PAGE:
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Golding, Bruce (Jamaica)

Reference work entry

Introduction

Bruce Golding was sworn in as prime minister on 11 Sept. 2007 after the Jamaica Labour Party (JLP) won polling earlier that month. Winning 33 of 60 parliamentary seats, the JLP came back to government after 18 years in opposition. After 4 years in power he resigned as head of the JLP and prime minister.

Early Life

Bruce Golding was born on 5 Dec. 1947. He graduated from the University of the West Indies in 1969 with a degree in economics and was elected to the central executive of the JLP immediately afterwards. In 1970 he co-founded Young Jamaica, the party’s youth affiliate, before winning a seat in the 1972 general election.

In 1974 Golding was elected general secretary of the JLP but lost his constituency seat in 1976. A year later he was appointed to the senate and, when the JLP returned to power in 1980, was appointed minister of construction. In 1983 he won another seat and was elected JLP chairman in 1984. Following his party’s failure at the 1989 polls, Golding became shadow minister of finance and chairman of the public accounts committee.

In the early 1990s Golding’s attempts to change to the country’s political practices met with resistance and he left the JLP to establish the National Democratic Movement (NDM) in 1995. However, he resigned from the NDM in 2001 and returned to the JLP in Sept. 2002 where he once again sat in the senate. He was given the post of shadow minister of foreign affairs and foreign trade. In Nov. 2003 Golding was elected unopposed as party chairman and in Feb. 2005 became its leader. In April 2005 he won the seat of West Kingston in a by-election and became leader of the opposition. He led the JLP to electoral victory in Sept. 2007, becoming the first JLP prime minister since 1989.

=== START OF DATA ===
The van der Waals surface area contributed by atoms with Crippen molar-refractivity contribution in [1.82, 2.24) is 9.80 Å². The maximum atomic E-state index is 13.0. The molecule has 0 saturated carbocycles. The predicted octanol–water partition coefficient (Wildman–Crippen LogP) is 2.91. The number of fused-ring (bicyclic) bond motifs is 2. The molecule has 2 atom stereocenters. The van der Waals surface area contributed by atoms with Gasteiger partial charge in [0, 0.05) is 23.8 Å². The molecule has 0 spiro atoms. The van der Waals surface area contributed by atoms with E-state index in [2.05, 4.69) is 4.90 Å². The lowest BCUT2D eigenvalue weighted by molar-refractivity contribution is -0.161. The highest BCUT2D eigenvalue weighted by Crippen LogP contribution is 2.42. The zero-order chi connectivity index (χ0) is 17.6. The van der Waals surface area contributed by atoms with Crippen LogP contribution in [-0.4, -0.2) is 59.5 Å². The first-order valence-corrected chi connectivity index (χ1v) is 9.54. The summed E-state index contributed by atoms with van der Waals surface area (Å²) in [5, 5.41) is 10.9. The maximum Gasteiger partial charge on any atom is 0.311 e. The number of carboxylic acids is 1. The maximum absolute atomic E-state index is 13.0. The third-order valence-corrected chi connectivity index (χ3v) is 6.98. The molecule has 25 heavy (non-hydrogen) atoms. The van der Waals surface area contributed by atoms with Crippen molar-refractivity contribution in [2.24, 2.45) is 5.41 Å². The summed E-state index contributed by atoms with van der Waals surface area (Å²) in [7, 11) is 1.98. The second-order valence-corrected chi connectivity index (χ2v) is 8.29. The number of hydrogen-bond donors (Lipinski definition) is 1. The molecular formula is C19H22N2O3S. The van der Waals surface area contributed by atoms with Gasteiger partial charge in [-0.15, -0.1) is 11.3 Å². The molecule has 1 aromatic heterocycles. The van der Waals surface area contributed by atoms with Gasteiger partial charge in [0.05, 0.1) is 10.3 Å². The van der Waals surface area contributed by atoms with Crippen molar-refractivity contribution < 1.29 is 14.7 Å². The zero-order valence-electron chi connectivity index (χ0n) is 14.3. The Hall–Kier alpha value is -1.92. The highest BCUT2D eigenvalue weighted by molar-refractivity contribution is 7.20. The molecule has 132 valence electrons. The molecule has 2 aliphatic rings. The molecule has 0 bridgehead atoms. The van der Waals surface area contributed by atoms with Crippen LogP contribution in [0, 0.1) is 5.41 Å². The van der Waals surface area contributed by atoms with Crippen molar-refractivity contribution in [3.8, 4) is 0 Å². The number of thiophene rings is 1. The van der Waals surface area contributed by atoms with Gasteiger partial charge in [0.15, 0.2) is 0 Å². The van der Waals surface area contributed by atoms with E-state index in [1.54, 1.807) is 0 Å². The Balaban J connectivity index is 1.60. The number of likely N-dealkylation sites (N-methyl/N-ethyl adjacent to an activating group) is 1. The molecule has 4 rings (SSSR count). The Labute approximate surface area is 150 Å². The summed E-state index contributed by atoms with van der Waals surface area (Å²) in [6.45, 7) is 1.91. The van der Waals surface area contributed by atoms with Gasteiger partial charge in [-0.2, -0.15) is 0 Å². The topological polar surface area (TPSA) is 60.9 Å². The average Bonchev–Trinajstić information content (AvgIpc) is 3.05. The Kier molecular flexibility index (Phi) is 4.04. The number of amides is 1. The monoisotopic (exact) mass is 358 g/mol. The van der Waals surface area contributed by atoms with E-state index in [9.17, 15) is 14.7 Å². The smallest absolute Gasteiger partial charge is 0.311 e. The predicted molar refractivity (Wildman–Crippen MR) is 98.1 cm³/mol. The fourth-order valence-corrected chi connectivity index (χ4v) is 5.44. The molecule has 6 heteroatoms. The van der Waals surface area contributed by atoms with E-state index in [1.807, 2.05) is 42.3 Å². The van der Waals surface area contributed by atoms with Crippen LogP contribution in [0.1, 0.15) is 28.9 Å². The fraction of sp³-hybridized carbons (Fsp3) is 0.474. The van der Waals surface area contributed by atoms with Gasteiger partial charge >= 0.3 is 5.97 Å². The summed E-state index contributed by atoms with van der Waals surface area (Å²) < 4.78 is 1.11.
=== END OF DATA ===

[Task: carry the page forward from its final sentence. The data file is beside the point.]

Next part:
Career Peak

Golding promised to prioritize the tackling of crime, poverty and unemployment. He abolished tuition fees in secondary schools and established an independent body to investigate police corruption. However, his tenure was marred by allegations of inappropriate use of executive power, and crime remained a serious problem. Jamaica’s murder rate is one of the highest in the world, in response to which parliament voted to retain the death penalty and Golding pledged to resume executions. In June 2010 security forces captured Christopher ‘Dudus’ Coke, a suspected drug trafficker, and extradited him to the USA, but only after violent resistance by Coke supporters in Kingston in which around 80 people died. In response to opposition criticism, in Oct. Golding announced the establishment of a commission of enquiry into the government’s handling of the episode.

On 25 Sept. 2011 Golding made clear his intention not to seek re-election as leader of the JLP in Nov. 2011 and step down as prime minister once a new leader had been elected. Although this was rejected by the JLP’s central executive, Golding’s decision remained. He was succeeded by the minister of education Andrew Holness on 23 Oct. 2011.

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